About one-third of service members offered either of the COVID-19 vaccines in the United States are turning down the shots, according to an official working for the Joint Chiefs of Staff.
During a Wednesday hearing, witnesses repeatedly told members of the House Armed Services Committee that as long as the COVID-19 vaccines remained approved for “emergency use,” service members cannot be compelled to receive the shots.
Although more than 900,000 dosages have been administered in the Pentagon, ranking member Mike Rogers (R-Ala.) said, “I’m not sure we can wait two years” for full Food and Drug Administration approval of the vaccines.
About 147,000 service members have received both shots.
The main reason for immediate concern, in his estimation, were the emergence of COVID-19 variants that are affecting different age groups and in new ways. Other panel members later in the hearing echoed his concern, including the possibility of having to receive additional shots to be protected, as another reason to push vaccination in the ranks.
The rejection numbers are also occurring in the top categories the Pentagon wants vaccinated — strategic forces, health care workers, those deploying and the most vulnerable.
Air Force Maj. Gen. Jeff Taliaferro, vice director of operations for the Joint Chiefs of staff, said “we need to continue to educate our force” on their value and also to have leadership involvement in this effort.
Robert Salesses, who is performing the duties of the assistant secretary for homeland defense and global security, said he thinks “the opportunity to educate and inform [active duty, reserve forces, National Guardsmen, DoD civilians, contractors and families] will reduce this significantly.”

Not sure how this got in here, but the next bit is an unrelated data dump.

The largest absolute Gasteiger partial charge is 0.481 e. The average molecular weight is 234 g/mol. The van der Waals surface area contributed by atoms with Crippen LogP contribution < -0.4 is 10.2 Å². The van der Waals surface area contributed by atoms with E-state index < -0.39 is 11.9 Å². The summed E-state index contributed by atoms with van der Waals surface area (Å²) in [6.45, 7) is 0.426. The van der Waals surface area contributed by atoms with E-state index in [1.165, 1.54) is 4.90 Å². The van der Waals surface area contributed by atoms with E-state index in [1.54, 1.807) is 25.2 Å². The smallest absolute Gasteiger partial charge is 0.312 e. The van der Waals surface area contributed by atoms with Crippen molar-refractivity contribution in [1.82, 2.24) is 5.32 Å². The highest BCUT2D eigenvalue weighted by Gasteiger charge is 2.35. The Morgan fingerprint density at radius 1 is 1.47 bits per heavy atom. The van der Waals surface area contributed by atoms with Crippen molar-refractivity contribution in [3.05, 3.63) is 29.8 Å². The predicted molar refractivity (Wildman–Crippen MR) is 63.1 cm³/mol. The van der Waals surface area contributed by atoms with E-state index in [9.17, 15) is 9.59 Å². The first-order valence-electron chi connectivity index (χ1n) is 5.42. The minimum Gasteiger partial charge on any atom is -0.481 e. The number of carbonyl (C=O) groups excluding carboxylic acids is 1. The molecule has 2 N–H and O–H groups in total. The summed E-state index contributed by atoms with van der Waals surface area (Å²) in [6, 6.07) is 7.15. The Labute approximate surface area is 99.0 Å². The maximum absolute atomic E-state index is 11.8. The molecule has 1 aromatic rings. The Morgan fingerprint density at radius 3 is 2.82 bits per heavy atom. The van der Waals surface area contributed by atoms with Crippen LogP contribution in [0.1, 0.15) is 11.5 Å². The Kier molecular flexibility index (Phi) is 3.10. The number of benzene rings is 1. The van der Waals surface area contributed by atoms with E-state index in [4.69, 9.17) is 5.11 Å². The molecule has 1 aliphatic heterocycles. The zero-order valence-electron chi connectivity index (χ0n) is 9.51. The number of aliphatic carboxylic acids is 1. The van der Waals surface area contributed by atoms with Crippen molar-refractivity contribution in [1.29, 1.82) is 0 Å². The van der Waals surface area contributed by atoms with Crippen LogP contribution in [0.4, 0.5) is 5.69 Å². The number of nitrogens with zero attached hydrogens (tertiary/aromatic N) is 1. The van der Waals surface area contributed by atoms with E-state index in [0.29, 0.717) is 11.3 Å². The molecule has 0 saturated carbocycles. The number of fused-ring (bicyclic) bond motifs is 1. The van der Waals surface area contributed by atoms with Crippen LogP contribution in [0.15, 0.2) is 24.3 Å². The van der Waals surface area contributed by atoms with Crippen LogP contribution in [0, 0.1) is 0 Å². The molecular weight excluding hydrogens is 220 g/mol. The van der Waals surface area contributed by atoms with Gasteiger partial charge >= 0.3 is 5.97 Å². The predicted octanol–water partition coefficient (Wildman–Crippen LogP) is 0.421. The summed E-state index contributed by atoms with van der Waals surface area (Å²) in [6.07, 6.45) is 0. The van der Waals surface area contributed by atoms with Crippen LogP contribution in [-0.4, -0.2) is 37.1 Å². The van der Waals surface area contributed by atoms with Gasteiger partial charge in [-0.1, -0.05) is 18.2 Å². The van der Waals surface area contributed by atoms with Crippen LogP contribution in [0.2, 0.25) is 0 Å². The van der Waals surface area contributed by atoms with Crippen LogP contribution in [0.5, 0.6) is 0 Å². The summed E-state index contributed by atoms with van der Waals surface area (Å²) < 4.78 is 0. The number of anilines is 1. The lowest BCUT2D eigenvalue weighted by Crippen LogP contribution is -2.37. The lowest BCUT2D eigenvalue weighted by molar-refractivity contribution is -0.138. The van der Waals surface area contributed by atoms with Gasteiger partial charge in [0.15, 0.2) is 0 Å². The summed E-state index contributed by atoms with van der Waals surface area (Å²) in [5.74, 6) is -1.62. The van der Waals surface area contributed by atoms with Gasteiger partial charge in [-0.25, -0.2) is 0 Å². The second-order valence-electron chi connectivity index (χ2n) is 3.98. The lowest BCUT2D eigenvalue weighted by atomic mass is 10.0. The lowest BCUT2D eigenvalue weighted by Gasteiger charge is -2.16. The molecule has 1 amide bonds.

USNI News recently reported that 70 percent of sailors who have been offered a COVID-19 vaccine have accepted as of late January.
The categories for vaccination priority inside the department holds true for the National Guard, but not for “essential workers” at civilian shipyards like Newport News Shipbuilding.
Positive testing rates among active-duty service members are running about one percent below the civilian population. “We have mirrored what happened in the communities where our installations are located,” said Air Force Brig. Gen. Paul Friedrichs, the Joint Staff surgeon. He attributed the lower rate to the military population being younger, healthier and more active than the general public.
Salesses and others said that although vaccination supplies are increasing “exponentially” in production and distribution, it would be “sometime in July and August” when enough would be on hand for everyone.
When pressed later as to why service members were rejecting the vaccinations, Taliaferro said “we don’t precisely know why an individual hasn’t received the vaccine.” Friedrichs said the Defense Department is collecting the data to determine the breakdown of vaccine acceptance by gender and if service members of color were refusing the shot.
After noting that 200 Navy ships had reported COVID cases, Rogers and others later asked if those who said no to the shots were still deployable.
Taliaffero’s answer was “yes sir.”
As for the pandemic’s impact on active-duty readiness, Taliaferro said there has “been some quality loss in the larger formation training and exercises,” but overall readiness remains at acceptable levels because forces were training “in smaller formations.”
Air Force Maj. Gen. Steven Nordhaus, director of operations for the National Guard Bureau, said that “to date [Guardsmen] have been able to meet all deployments,” including those in support of civil authorities in vaccine distribution and the recent deployment to Washington, D.C., in the wake of the assault on the Capitol.
He added that not only were Guardsmen tested before and after deployments, but there was also follow-up “contact tracing” with those who interacted with the soldiers and airmen.
Noting that Newport News Shipbuilding didn’t receive its expected amount of vaccines last week, Rep. Rob Wittman (R-Va.) said “it interrupted their ability to build ships” because yard work by necessity is “working in close quarters.”
Newport News is “being supported by the state allocation” of vaccines, not the Defense Department’s, Salesses said. He added that the Pentagon “is willing to talk to organizations to see what we can do to answer” their needs.